Have you been thinking about having about having another child? Whether if you are financially ready for another one? Are the projected expenses that come with having more kids putting you in a dilemma? These are very real concerns with regards to family planning. After all, the cost of raising a child in Singapore was estimated to be around S$670,000 in 2019!
Beyond our children’s basic needs like diapers and milk, their education fees are more likely to start with infant care or childcare these days too. There are also activities and enrichment we hope to expose our kids to, so they can discover their interests and talents.
With realistic financial planning done for the family, reaping returns through your insurance plans, savings and investment plans is one way to be more financially prepared for another baby. That’s why planning ahead with clarity is important at different stages of your life.
Are you financially ready for another child? Read on for some of my personal financial tips as a mum of 2:
Prioritise and be in control of your budget
Depending on the expected age gap between your older child and the baby that you’re planning to have, you might be able to reuse some of the older kid’s items.
Are there other ways to keep baby’s expenses lower?
- Save on getting new items and reuse your older child’s belongings such as clothes, toys, stroller, car seat etc.
- Accept hand-me-downs from friends, or partake in a swab and save arrangement with friends or other mummies’ whose kids have outgrown their toys, books, clothing etc.
- Decide on the best childcare option for your family: helper, in law’s, nanny, infant care or others?
Some parents may feel that it’s unfair not to have new things for the subsequent kid(s) but we’ve to be realistic. Every cent saved is a cent earned which can go into important things like their health care or education funds. Additionally, it helps to reduce purchases and reuse things with Zero Waste efforts.
Personally, I’ve just enrolled my second child in infant care, and he’ll start “school” when he’s 3 months young. We don’t plan to hire a Foreign Domestic Helper (FWD) and our aged parents aren’t able to support childcaring at this point, so we need to be practical about our options. I really couldn’t bear putting him in someone else’s care, but both my husband and I are working, so reality helps us prioritise our needs and wants.
With such arrangements in place, I’m thankful that mums have the Working Mum Subsidy to save on infant care and childcare fees. School fees can also be deducted through his Child Development Account (CDA).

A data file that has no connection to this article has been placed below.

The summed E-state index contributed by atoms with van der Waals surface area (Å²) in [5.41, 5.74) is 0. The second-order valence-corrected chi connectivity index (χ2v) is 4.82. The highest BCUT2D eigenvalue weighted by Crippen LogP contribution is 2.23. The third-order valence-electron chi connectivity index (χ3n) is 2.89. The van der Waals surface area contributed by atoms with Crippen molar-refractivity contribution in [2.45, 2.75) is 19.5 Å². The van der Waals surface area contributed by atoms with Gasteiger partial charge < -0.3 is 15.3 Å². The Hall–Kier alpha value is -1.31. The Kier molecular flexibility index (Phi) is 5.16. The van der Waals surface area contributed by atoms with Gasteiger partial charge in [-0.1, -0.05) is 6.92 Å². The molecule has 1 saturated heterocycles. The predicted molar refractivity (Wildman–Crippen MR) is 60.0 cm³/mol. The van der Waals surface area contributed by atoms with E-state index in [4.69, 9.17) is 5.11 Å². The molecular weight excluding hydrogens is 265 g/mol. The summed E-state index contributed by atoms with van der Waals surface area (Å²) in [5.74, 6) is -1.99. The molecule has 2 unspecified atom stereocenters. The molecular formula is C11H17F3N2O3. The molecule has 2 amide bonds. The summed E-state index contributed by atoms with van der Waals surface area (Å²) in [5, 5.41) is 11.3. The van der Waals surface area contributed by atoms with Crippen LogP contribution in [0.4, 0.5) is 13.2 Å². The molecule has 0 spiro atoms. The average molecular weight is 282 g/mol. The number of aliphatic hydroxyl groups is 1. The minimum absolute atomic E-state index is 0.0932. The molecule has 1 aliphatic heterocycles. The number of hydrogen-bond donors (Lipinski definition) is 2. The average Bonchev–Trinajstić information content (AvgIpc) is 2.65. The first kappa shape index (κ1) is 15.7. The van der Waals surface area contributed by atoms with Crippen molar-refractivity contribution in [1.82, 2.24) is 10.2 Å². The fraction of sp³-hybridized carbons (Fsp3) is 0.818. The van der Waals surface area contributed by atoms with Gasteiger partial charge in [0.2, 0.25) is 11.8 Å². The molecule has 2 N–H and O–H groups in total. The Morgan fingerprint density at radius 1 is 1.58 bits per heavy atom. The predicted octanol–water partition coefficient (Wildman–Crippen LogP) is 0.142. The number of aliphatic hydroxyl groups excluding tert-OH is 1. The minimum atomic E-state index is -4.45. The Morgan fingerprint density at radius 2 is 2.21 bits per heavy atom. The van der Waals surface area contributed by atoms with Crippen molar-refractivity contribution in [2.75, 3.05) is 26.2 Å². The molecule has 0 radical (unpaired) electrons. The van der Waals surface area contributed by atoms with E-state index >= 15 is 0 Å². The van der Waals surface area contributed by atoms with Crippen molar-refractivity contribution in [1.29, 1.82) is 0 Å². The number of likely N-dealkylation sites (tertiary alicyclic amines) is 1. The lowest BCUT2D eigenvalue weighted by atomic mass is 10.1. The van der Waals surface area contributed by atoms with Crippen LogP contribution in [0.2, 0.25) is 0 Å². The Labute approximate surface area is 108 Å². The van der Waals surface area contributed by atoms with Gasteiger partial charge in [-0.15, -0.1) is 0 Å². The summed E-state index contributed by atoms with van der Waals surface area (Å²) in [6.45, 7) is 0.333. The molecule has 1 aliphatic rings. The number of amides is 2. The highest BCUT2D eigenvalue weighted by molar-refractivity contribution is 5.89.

When it comes to personal and family budgeting, I’ve always kept an Excel sheet to keep track of expenses. When you know how your finances look like, you will also be determined to allocate the respective percentage % to each different account – savings, education, retirement, and spending on whatever you want.
The costs of having a newborn in Singapore
As I’ve bought the pre-natal insurance, I’ve since transferred the life plan that was attached to my maternity insurance plan upon his birth, without any medical underwriting. The very first insurance to get was my baby’s medical coverage. The uncertainty of a fragile new life is a key concern for parents.
Here are some things to note when you’re expecting:
- Gynaecology visits, medication, and prenatal tests for foetus
- Delivery charges for childbirth – this depends on the choice of hospital, delivery procedure and duration of stay.
- Paediatrician fees for newborn health checks and tests, and vaccinations
Financial support and grants for new babies in Singapore
One of the good things is the perks that newborns in Singapore are privileged to enjoy. As Gordon is our second child, for his CDA, he received the First Step Grant ($3,000 cash) and the Government will contribute accordingly. Since he was born in 2021, he received a one-time cash gift of S$3K, which is an additional Baby Support Grant from our Government for babies born during this COVID-19 pandemic too.
This extra monetary support will help to offset Gordon’s infant care school fees, and other essentials too.
What’s more, there is also the Baby Bonus scheme, which is different from the CDA. If you’re planning to have more kids, parenthood grants and financial support will be useful. Coupled with your family’s projected cost of raising kids in Singapore, there will be better clarity to see if you’re financially ready for another child.
Planning for your finances with multiple kids
Our children’s needs change as they grow. With more than 1 child, you and your partner will need to discuss these money matters and stay objective.
Take for example, their education fees.
The cost for infant care or kindergarten is higher than primary school fees for Singapore citizens. When your child is in primary school, you may enjoy some “savings”, but there may also be other projected expenses such as out-of-school enrichment and tuition.
At some point, you might think about moving to a bigger home to accommodate more kids or even your ageing parents. Retirement, healthcare, new homes… these are some aspects to think about as your kids are slightly older. With savings, insurance or investments in place, these large ticket items can be within reach with the right tools in place.
I hope these tips shed some light on what to discuss and think about. With some smart family budgeting and a clear financial roadmap planned out, turning financial concerns into financial confidence is possible. Know that you are not alone when it comes to family planning and financial management matters. Feel free to get in touch for a complimentary consultation to find out how.